Tuesday, May 28, 2013

I made a mess out of this Ikea Hack and I am counting on you to help me save it!



We needed more big truck toy storage in the basement.

I decided to stack the extra IKEA Lack side tables (they were stored under the counter in the storage room, and I am clearing out stuff for the street sale...so it was street sale or bust!)

I wanted them the same height as the ledge.  I needed to cut 3 3/8th's off each leg.

The ban saw power tool ripped the hollow legs to shreds. I switched to the hack saw, but my hands and forearms were already a mess of pulled muscles from planting new grass seed in the back lawn yesterday (I had to mow the lawn, then rake the debris, then use the garden rake - the one with big claws, to break up the dry soil. Pounding the garden rake into the dry mud over and over under it loosened. Then breaking up the large clumps of dirt in my hands. Tedious, but I wanted the seed and new soil down because they were calling for rain this week.  Yes, I pulled my palm muscles, if there is such a thing!)

Anyways, the hack saw teeth were too coarse but they cut so I went for it.

I think I need to file the edges and get some sort of all purpose industrial strength glue to finish this.  I used craft glue and the glue gun, but who am I kidding? this will hold for maybe 3 seconds.

Any tips!? Thanks!!!
 

7 comments:

  1. Tanya from Dans le TownhouseMay 28, 2013 at 12:22 PM

    I am always amazed by how much STUFF kids have! Holy cow.

    Sand them for sure.
    Lepage PL Premium Construction Adhesive is good stuff. I used it to glue the stenciled mirror for this project (http://dans-le-townhouse.blogspot.ca/2012/06/poem-stenciled-on-to-antiqued-mirror.html).

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  2. you could try putting a piece of wood between the pairs of of tables, like a shelf. that way you could use screws or nails to attach the top tables to the wood as well as the bottom tables...might make it sturdier. does that make sense? i'm not sure i'm explaining the picture in my head very well.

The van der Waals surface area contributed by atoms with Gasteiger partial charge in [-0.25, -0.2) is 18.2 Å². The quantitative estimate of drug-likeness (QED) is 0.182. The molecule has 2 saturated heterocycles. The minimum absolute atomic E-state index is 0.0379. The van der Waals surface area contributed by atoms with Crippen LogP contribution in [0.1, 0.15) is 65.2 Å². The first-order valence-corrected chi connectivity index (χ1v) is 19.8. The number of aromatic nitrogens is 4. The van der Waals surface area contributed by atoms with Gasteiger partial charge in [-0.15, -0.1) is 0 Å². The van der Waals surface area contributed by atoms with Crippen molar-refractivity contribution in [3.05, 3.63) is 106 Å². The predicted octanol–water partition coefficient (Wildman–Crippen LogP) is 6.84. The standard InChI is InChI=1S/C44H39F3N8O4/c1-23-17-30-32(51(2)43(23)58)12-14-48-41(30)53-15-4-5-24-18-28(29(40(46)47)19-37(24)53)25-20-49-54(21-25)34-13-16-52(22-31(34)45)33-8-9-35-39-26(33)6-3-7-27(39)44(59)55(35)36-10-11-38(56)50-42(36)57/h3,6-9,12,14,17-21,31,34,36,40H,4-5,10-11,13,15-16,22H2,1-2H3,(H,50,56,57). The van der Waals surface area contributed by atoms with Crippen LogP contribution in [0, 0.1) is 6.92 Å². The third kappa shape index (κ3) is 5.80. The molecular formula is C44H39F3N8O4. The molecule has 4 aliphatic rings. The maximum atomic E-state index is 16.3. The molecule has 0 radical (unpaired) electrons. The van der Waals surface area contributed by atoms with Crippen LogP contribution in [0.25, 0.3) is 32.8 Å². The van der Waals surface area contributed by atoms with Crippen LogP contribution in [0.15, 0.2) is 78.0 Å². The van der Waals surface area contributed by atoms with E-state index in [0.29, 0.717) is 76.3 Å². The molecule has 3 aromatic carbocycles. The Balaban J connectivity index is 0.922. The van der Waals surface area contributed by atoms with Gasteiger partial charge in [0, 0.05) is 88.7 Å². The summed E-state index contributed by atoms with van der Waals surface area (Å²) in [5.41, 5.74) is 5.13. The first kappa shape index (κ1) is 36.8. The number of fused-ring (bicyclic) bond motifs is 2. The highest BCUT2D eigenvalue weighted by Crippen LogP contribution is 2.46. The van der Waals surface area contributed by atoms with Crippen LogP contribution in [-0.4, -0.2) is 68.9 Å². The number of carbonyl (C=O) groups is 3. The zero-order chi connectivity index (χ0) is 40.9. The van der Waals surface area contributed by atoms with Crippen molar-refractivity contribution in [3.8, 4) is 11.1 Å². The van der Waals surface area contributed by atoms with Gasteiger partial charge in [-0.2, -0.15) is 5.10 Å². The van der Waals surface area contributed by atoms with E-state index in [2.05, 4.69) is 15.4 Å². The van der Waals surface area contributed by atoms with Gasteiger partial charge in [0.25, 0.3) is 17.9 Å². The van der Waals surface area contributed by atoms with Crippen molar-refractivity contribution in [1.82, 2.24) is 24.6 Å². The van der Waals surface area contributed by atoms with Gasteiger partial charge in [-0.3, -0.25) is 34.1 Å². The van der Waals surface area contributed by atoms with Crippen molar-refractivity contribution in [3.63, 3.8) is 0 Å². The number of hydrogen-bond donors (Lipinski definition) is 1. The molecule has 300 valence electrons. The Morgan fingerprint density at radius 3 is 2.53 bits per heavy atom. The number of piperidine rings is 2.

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  3. Paintable caulk covers a multitude of sins.

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  4. I would definitely get a stronger carpenter's glue. In addition, I'd probbaly use some campaign-style corner brackets to conceal the joints. It will give the shelf an industrial chic apeal while still working with your basement overall style. Here are a couple of brackets for references: http://hydrophytesblog.com/?p=214, http://www.overclockers.com/forums/showthread.php?t=699004.

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  5. I know it doesn't help now, but some masking or painters tape over the area you are cutting should eliminate most of the flaking and shredding. A little sand paper and paintable calking should smooth everything out. Good luck!

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  6. Hi, some great ideas already posted. I would recut them as it looks like you have some space and as suggested put masking tape around the area you will be cutting and/or you can place a scrap wood block in the leg to make it more sturdy and then use a mitre saw or table saw to cut (sorry I am not sure what the leg width is for this product so I am assuming a block of wood will fit).

    Also you can use the appropriate sized block of wood that will fit in the hollow leg and drill a hole in the block all the way through and put a lug bolt similar to the one that was used to screw in the leg (use a drill bit the size of the thread not the size of the head of the thread as it needs to secure and then you can screw the thread onto the other lack table top. Repeat for all legs and then you can fit the table legs over top and not glue it, ie the block will prevent it from sliding, or you can get some industrial construction caulking and after you have fastened the block to the table top, caulk the block and slide the hollow legs onto it and thus,adhering it permanently.

    Or just get a block of wood and industrial caulking and caulk it to the table below and then slide hollow legs over top adhered or not.

    Or as suggested some small L brackets that you can fasten to the table leg and table top.

    Or you can get some trim with a thin thickness and either make a box around the table top that can hide the uneven cuts or just make small flat brackets that just go along the table legs to hide the cut.

    You could even use a thick paper board from an art store if you wanted.

    Okay I just keep getting more ideas I better stop.

    Sorry for such a long comment, hope I am sure you will make it fabulous as the rest of your projects.

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